Yes, plugins are nice for users for hacking minor personal convenience improvements but there's a real problem if anyone's workflow starts to rely on some functionality only provided by third-party plugins. Then it's clear that the core tool is lacking some important features.

Jakub Narebski said...

On the other hand we have success stories of Firefox extensions, Perl CPAN modules, Emacs packages,... Both Bazaar and Mercurial provide semi-official directory of plugins.

Jakub Narebski said...

"On the other hand we have success stories of Firefox extensions"...

...but see also Coding Horror: The Dark Side of Extensions by Jeff Atwood (from March 18, 2008)

Anonymous said...

Actually, Mercurial has official built-in plugins. See Extensions bundled with Mercurial.

The notion of a plugin (or extension) exists in order to decouple the core functionality and stuff which is either peripheral, optional, or even cosmetic. Even the Linux kernel has modules you know :-)

Pieter de Bie said...

@Last anonymous:

Sure, they might be included, but the point still stays, as you have to activate them first. If it's just for Mercurial developers to separate stuff, why not activate them by default? Having to activate plugins gives a sense of of doing something that is not fully supported, just like going to Mozilla with your FireBug problems.

The kernel may have it's modules, but as an end-user you don't have to see them, as you use a distribution that manages all that stuff for you.

Anonymous said...

Well then your distribution can also manage Mercurial extensions for you :-) How many people install Mercurial from the original download site (excluding Windows people, but for them there is even a custom exe with some stuff enabled)?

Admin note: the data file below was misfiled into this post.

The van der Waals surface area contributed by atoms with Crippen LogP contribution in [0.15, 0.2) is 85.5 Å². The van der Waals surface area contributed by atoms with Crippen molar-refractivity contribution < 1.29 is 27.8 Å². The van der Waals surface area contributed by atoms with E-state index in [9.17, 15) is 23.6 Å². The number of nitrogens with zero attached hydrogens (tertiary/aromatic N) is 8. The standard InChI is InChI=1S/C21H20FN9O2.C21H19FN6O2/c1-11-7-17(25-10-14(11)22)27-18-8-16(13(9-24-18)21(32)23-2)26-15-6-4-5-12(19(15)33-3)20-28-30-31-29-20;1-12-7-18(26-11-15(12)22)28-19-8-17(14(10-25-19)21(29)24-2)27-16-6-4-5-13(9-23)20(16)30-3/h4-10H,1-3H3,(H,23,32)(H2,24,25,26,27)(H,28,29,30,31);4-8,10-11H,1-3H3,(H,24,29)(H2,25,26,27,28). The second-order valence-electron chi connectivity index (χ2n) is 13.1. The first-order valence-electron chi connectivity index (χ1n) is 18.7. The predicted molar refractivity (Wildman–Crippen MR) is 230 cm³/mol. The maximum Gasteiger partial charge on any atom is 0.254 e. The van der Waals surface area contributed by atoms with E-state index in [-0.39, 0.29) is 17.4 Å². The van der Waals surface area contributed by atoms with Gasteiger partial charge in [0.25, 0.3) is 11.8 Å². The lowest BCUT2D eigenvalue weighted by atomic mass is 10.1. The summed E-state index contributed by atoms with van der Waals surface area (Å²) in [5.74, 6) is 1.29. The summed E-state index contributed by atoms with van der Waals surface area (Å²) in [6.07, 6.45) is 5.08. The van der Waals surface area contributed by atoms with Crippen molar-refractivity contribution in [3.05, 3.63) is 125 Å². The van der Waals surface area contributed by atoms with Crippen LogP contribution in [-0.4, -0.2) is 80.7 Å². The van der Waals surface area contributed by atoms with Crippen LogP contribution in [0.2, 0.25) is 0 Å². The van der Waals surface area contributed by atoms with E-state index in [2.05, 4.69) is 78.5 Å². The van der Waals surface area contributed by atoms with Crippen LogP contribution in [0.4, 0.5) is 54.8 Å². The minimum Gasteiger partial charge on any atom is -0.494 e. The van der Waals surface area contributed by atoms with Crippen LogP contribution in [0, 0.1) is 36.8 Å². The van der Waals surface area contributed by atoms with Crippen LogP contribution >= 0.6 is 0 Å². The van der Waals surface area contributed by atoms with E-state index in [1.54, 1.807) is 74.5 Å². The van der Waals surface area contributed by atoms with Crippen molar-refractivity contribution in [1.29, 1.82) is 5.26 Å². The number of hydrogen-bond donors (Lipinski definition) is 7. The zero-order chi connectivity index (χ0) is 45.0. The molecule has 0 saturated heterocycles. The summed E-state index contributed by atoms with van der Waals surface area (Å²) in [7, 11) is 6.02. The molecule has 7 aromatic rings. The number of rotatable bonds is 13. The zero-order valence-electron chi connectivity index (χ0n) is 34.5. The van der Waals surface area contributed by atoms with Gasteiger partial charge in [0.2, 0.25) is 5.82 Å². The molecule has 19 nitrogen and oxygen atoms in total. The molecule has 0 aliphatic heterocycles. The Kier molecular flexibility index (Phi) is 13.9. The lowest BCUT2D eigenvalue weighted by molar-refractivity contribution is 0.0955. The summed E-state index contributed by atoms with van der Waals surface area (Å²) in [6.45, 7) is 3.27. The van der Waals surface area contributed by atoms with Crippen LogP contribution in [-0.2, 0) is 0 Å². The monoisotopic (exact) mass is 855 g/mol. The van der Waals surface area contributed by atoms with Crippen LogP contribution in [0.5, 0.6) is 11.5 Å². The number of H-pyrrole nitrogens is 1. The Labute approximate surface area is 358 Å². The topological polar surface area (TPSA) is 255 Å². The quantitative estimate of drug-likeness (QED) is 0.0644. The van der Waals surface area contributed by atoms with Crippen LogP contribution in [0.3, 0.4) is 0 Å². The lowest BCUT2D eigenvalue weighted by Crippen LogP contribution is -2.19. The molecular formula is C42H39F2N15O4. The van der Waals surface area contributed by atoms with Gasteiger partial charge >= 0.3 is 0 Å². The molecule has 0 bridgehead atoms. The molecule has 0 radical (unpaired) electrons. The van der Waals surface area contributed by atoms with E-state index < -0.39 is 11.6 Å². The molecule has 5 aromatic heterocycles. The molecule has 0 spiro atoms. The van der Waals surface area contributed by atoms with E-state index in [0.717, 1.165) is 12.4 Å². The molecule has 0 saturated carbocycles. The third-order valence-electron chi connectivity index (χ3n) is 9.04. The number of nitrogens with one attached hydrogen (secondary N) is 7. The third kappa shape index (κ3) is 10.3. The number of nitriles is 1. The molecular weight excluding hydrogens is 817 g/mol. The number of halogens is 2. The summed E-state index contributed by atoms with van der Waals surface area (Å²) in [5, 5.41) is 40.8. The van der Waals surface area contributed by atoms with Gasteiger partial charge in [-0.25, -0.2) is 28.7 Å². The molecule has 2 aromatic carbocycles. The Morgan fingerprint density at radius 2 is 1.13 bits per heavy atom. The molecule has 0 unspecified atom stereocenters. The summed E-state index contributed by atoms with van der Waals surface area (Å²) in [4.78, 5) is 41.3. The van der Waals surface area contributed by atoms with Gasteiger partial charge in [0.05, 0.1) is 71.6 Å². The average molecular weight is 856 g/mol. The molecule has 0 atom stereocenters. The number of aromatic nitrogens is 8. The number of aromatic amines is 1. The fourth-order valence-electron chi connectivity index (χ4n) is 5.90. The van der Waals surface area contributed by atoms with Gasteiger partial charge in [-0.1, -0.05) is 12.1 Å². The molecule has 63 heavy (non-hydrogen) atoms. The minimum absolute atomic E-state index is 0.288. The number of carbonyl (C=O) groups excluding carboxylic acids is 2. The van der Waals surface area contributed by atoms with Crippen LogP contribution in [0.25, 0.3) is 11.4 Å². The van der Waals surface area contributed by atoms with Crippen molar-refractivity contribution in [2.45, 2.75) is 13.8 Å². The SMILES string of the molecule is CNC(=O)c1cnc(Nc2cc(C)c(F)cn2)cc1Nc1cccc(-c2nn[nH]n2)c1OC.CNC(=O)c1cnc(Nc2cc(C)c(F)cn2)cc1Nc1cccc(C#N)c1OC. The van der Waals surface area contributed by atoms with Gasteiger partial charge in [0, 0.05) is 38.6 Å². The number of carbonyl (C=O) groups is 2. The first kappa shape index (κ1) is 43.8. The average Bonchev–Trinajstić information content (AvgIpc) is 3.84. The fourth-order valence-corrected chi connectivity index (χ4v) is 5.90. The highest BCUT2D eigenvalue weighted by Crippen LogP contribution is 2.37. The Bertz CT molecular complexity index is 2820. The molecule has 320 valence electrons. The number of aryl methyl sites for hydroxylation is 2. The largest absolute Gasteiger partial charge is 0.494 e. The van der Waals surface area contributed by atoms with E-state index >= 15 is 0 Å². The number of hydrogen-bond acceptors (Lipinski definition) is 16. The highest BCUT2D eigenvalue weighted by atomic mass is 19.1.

Also, I think extensions can harm ease-of-use if they are all enabled by default. For example, "hg help" on a vanilla install will give you the set of core commands. If you add e.g. mercurial queues, and perhaps a couple of other extensions, the list of commands will be much more crowded.

Endly there are extensions like "highlight" (syntax highlighting in the Web view) which are preferably disabled by default as they eat a lot of resources.

SamB said...

Who's going to install them, you ask? For most of those, the answer probably includes the typical Windows user: going by "bzr plugins", mine (2.1.1) came with:

* bzrtools 2.1.0
* explorer 1.0.1 (Bazaar Explorer)
* launchpad 2.1.1 (in-tree)
* netrc_credential_store 2.1.1 (in-tree)
* news_merge (in-tree)
* qbzr 0.18.4
* rebase 1.0.2
* svn 1.0.2
* upload 1.0.0dev
* xmloutput

I don't recall if the default was to install all of them or not, but it certainly wasn't discouraged at all.

Now if only Cygwin had even half of these plugins packaged (not counting the in-tree ones)...

It certainly would be nice if there was more integrated documentation and a websites each could belong to, but oh well. The decent subversion integration & UI were all it took to win me over :-).